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Nick Martin, a senior economics major, will be performing his poem, "Honesty", live at the Let The Poets Speak 2022 Open Mic event this Sunday, Feb. 27, 2022 at the Black Resource Center from 3-5 p.m. Nick Martin, a senior economics major, will be performing his poem, "Honesty", live at the Let The Poets Speak 2022 Open Mic event this Sunday, Feb. 27, 2022 at the Black Resource Center from 3-5 p.m.

SDSU Student Pens Powerful Poem Aimed at Destigmatizing Therapy for Black Men

Nick Martin's critical work was recently featured in the global arts and culture publication, SOFT.
By Aaron Burgin

Nick Martin may be soft-spoken, but when he reads the words of his poem “Honesty,” the message comes across loud and clear. 

My therapist
Taught me that it’s not failure that I’m afraid of
But rather the potential of my success.
A Black man
Was able to speak through my firm exterior
And speak to my inner child.

In the 30-line narrative poem, Martin, a senior economics major at San Diego State University, speaks about how a visit with a therapist helped him find himself, giving him strength and liberation to be himself in the process. 

The poem has struck a chord with audiences: Soft Quarterly, an arts and culture publication, published the poem in its most recent edition, and he has performed the piece at several SDSU functions, including the Young Men of Color Alliance reception in November and the Brother to Brother Luncheon in December. 

Martin will perform it again at “Let the Poet Speak,” a spoken word event Feb. 27 at the Black Resource Center held in conjunction with the San Diego Association of Black Psychologists. 

“I feel blessed with the impact the poem has had so far,” Martin said. “I didn’t think it would spark the amount of dialogue it has so far, however, I’m pleased with it. My main intention is to relate so folks don’t feel alone. The poem is serving its purpose and that’s what matters most to me.”

Martin, who grew up in Spring Valley and San Diego’s Encanto neighborhood and graduated from Patrick Henry High School, said he started writing poetry when he was 14. He would post his words on the website

By his junior and senior years, he was actively involved in the spoken word community and competed in his high school’s talent show. 

But poetry was more than just something he excelled at. It was his outlet to express his feelings of confusion, sadness, hope and humanity during a tumultuous time in his life. 

“I would just talk about the struggles I witnessed during high school in regards to my mother’s health and me being separated from her when I was 15,” Martin said. “It was a confusing time, especially during those teenage years when all we do as people is ‘figure ourselves out’ for the first time. My intentions, whenever writing poems surrounding the topic of mental health, was to relate as best as I could to people. People want to feel seen  and heard in their day-to-day life.”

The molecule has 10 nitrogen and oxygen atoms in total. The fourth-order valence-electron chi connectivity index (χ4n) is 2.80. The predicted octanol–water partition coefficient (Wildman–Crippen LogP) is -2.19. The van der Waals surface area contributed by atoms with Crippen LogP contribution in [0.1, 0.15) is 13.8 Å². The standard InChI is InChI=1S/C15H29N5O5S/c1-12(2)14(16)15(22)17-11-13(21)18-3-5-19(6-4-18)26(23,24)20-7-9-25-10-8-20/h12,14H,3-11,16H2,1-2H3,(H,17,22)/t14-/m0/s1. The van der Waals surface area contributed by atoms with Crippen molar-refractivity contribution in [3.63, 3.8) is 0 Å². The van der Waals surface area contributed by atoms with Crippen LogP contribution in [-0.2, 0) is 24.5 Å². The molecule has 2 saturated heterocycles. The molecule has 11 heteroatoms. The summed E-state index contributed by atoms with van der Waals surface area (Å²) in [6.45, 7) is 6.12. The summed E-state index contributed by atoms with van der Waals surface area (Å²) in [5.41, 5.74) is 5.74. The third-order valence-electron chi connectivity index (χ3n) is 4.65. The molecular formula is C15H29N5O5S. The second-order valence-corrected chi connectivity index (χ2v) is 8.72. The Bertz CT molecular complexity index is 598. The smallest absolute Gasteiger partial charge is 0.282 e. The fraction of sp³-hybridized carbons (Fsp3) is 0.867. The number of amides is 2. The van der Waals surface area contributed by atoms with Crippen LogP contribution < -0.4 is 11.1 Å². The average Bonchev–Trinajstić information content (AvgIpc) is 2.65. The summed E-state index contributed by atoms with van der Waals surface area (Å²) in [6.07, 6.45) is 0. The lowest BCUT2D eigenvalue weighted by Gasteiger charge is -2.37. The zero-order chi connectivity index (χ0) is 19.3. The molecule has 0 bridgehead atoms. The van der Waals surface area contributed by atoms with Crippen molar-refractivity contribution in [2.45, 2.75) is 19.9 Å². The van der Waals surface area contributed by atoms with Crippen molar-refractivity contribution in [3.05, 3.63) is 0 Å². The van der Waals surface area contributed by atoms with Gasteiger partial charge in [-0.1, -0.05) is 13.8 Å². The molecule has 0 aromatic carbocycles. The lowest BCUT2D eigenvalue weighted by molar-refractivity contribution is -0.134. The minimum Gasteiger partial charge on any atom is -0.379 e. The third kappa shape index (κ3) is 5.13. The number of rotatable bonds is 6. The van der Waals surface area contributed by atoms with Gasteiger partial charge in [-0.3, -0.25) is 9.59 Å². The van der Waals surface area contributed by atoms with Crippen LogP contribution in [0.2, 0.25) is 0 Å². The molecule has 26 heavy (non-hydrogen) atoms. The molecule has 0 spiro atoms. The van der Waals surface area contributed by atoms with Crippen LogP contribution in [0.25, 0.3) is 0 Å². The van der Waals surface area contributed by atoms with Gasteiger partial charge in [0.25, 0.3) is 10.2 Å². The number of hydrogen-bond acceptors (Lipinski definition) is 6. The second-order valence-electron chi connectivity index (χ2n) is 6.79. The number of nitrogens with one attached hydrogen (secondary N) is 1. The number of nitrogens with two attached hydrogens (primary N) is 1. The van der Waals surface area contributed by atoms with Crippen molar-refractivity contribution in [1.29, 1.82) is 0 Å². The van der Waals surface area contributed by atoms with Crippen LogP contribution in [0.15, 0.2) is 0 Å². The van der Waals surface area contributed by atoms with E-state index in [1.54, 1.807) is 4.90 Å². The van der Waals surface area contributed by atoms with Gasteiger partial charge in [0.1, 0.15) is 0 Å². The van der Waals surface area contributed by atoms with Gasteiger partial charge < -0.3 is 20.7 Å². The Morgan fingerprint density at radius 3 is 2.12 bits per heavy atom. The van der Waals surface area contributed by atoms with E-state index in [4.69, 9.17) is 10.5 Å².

We tango in philosophy and call it conversation.
He’d ask me who I am and what do I want?
I still grapple with this question.
As a Black man I feel the need to adjust in 
Although my Black skin can not blend within Every 
I know how to camouflage my voice and
For any environment.

The inspiration for “Honesty,” Martin said, came from mental health therapy sessions he had during spring 2021 during the heart of the COVID-19 pandemic, a time when mental health and well-being has been a major topic of discussion. A study by the National Institute of Health showed that minorities were disproportionately impacted by the mental health side effects of the pandemic. 

Martin said he wanted to let his audience, especially Black men, know it was OK to seek help for their mental health. 

“I felt it was important to highlight an area of the Black community that is still stigmatized in some settings,” Martin said. 

This constant game of charades, has left me
Unfamiliar with my own hue.
My therapist
Said that to find my own success I must know What
I value.
I told him honesty matters most.
And it has been one of the keys to my own
Freedom this whole time.

A person who has worked to fight that stigma of therapy within the Black community is Ricky J. Pope, a psychologist with the SDSU Counseling and Psychological Services who serves as a facilitator of the Young Men of Color Alliance.

He asked Martin to recite his poem at the reception in November, at which audience members were moved to tears and a heartfelt discussion.

“It touched me to see this work I’ve dedicated my life to have such an impact on someone like Nick,” Pope said. “The thought of being a black therapist and helping people like me has kept me going. Reading that poem in a way validated my persistence towards completing this degree so that I could help young men unlock their potential. 

“I am forever grateful for what he wrote in that poem,” Pope said. “It’s emotional.”

Martin, an economics major with an emphasis in policy and a minor in creative writing, wants to work as a policy analyst. 

But until then, and beyond, he wants to continue to inspire people with his words. 

In this coming of age story, growth is not linear.
Same way the grass and plants grow towards the
Sun is the same way I will grow towards my Values.
My honesty.
My own freedom.
Without the need to adjust for anyone.

“I want my work to accomplish healing, empathy and the use of acquired knowledge to improve our relationships with others,” Martin said. 

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Black Resource Center’s 4th Birthday
Monday, February 28 | Noon – 2 p.m.
Celebrate the fourth year of the establishment of the Black Resource Center and its impact and contribution to Black students at SDSU. For more information on Black History Month programming, visit the Black Resource Center website and follow the center on Instagram @sdsubrc.